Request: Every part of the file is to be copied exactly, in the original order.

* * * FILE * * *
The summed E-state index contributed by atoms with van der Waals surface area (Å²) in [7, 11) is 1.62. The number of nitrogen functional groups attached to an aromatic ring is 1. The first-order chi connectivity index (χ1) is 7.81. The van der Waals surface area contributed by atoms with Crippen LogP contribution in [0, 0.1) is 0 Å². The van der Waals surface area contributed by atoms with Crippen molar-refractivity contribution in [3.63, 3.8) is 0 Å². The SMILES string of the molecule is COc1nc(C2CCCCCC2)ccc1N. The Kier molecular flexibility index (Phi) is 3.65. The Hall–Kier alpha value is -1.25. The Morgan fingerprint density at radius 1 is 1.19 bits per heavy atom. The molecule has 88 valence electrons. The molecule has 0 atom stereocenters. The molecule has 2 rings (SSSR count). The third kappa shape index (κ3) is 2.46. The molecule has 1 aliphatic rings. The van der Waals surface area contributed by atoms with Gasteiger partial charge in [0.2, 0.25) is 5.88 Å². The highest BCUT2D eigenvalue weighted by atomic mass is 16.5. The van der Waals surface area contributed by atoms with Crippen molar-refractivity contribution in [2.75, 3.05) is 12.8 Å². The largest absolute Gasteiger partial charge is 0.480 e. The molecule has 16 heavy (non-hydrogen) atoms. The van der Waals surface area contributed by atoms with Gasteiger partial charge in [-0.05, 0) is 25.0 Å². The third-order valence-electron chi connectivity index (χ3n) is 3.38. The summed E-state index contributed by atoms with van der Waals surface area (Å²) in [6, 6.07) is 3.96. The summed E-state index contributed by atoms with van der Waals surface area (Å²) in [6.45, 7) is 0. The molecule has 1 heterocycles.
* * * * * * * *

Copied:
The summed E-state index contributed by atoms with van der Waals surface area (Å²) in [7, 11) is 1.62. The number of nitrogen functional groups attached to an aromatic ring is 1. The first-order chi connectivity index (χ1) is 7.81. The van der Waals surface area contributed by atoms with Crippen LogP contribution in [0, 0.1) is 0 Å². The van der Waals surface area contributed by atoms with Crippen molar-refractivity contribution in [3.63, 3.8) is 0 Å². The SMILES string of the molecule is COc1nc(C2CCCCCC2)ccc1N. The Kier molecular flexibility index (Phi) is 3.65. The Hall–Kier alpha value is -1.25. The Morgan fingerprint density at radius 1 is 1.19 bits per heavy atom. The molecule has 88 valence electrons. The molecule has 0 atom stereocenters. The molecule has 2 rings (SSSR count). The third kappa shape index (κ3) is 2.46. The molecule has 1 aliphatic rings. The van der Waals surface area contributed by atoms with Gasteiger partial charge in [0.2, 0.25) is 5.88 Å². The highest BCUT2D eigenvalue weighted by atomic mass is 16.5. The van der Waals surface area contributed by atoms with Crippen molar-refractivity contribution in [2.75, 3.05) is 12.8 Å². The largest absolute Gasteiger partial charge is 0.480 e. The molecule has 16 heavy (non-hydrogen) atoms. The van der Waals surface area contributed by atoms with Gasteiger partial charge in [-0.05, 0) is 25.0 Å². The third-order valence-electron chi connectivity index (χ3n) is 3.38. The summed E-state index contributed by atoms with van der Waals surface area (Å²) in [6, 6.07) is 3.96. The summed E-state index contributed by atoms with van der Waals surface area (Å²) in [6.45, 7) is 0. The molecule has 1 heterocycles.